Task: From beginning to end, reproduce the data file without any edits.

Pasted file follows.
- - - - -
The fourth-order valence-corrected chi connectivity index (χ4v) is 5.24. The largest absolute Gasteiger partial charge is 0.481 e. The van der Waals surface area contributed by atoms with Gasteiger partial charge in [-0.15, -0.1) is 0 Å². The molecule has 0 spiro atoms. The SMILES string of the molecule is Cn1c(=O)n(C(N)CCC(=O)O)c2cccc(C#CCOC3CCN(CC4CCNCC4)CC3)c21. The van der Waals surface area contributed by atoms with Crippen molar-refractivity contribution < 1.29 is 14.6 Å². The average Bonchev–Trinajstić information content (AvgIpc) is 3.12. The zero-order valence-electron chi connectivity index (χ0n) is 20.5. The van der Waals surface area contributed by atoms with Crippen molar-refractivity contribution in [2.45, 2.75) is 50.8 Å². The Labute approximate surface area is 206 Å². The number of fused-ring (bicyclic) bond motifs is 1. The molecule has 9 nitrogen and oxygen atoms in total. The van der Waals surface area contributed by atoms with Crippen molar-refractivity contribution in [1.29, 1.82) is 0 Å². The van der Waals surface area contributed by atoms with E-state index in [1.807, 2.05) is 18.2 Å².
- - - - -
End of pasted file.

The fourth-order valence-corrected chi connectivity index (χ4v) is 5.24. The largest absolute Gasteiger partial charge is 0.481 e. The van der Waals surface area contributed by atoms with Gasteiger partial charge in [-0.15, -0.1) is 0 Å². The molecule has 0 spiro atoms. The SMILES string of the molecule is Cn1c(=O)n(C(N)CCC(=O)O)c2cccc(C#CCOC3CCN(CC4CCNCC4)CC3)c21. The van der Waals surface area contributed by atoms with Crippen molar-refractivity contribution < 1.29 is 14.6 Å². The average Bonchev–Trinajstić information content (AvgIpc) is 3.12. The zero-order valence-electron chi connectivity index (χ0n) is 20.5. The van der Waals surface area contributed by atoms with Crippen molar-refractivity contribution in [2.45, 2.75) is 50.8 Å². The Labute approximate surface area is 206 Å². The number of fused-ring (bicyclic) bond motifs is 1. The molecule has 9 nitrogen and oxygen atoms in total. The van der Waals surface area contributed by atoms with Crippen molar-refractivity contribution in [1.29, 1.82) is 0 Å². The van der Waals surface area contributed by atoms with E-state index in [1.807, 2.05) is 18.2 Å².